[ntp:questions] Re: tinker step 0 (always slew) and kernel time discipline

Richard B. Gilbert rgilbert88 at comcast.net
Fri Sep 22 00:09:17 UTC 2006


Joe Harvell wrote:

> Okay, I'll stick with this thread.
> 
> I plan to use "tinker step 0" to prevent step corrections on an NTP 
> client only host.  I am only expecting large offsets in certain failure 
> scenarios.  In these scenarios, operator intervention is required and 
> the clock will be stepped manually as part of a much larger procedure.
> 
<big snip>

How about designing your NTP subnet in such a way as to prevent these 
failures in the first place?

Since you say, elsewhere, that you are more concerned that time be 
strictly monotonically increasing than that it be accurate perhaps you 
don't need NTP at all; set your local clock from your wrist watch once a 
week while the application is not running

Your original problem, IIRC, resulted from an extremely poor design of 
your NTP subnet; two servers each serving its unsynchronized local clock 
and drifting apart.

If you really do need NTP the easiest configuration is for your client 
to use from four to seven servers.  Those servers should be stratum 2 
internet servers (rules of engagement prohibit use of public stratum 1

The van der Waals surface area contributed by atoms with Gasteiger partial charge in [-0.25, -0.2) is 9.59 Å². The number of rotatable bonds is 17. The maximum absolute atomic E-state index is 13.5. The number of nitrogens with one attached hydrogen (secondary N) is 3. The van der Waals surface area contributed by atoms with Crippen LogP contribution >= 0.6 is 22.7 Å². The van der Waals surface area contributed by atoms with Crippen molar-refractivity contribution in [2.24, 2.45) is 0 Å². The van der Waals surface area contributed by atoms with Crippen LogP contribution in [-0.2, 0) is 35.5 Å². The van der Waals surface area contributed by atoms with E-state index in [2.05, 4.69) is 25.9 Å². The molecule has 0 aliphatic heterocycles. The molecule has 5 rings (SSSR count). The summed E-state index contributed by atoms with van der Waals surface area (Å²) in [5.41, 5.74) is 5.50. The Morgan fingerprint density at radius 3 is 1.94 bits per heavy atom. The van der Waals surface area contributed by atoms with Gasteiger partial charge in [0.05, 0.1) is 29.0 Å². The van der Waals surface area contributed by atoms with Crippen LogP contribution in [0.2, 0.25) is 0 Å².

servers unless you are serving 100 or more clients).  This requires that 
you study the list of public stratum two servers at 
http://ntp.isc.org/bin/view/Servers/StratumTwoTimeServers
  to find four to seven servers within, say, 300 miles of your site and 
adding these servers to your ntp.conf file.  It also requires a 
connection to the internet that allows port 123 in both directions.  If 
you specify the numeric IP address of each server, you need not open any 
other port in the firewall.  If you wish to use domain names, the you 
will have to open the port(s) necessary to allow DNS to work (don't know 
which ones offhand.

The simplest configuration is to make the machine running the 
application a stratum 1 server by installing ntpd and a GPS timing 
receiver as a hardware reference clock.  The weakness of this 
configuration is that the GPS receiver becomes a single point of 
failure; if it dies, you rapidly lose any claim to accuracy.  Since you 
don't insist on accuracy perhaps this would not be a problem.  Actually, 
ntpd would continue to discipline the clock using the last known 
frequency correction so you would have several hours of "hold over" 
before your clock drifted significantly (assuming a controlled 
temperature in your data center).

You can increase the reliability by using four GPS timing receivers to 
synchronize four NTP servers and configuring your client to use those 
four servers.




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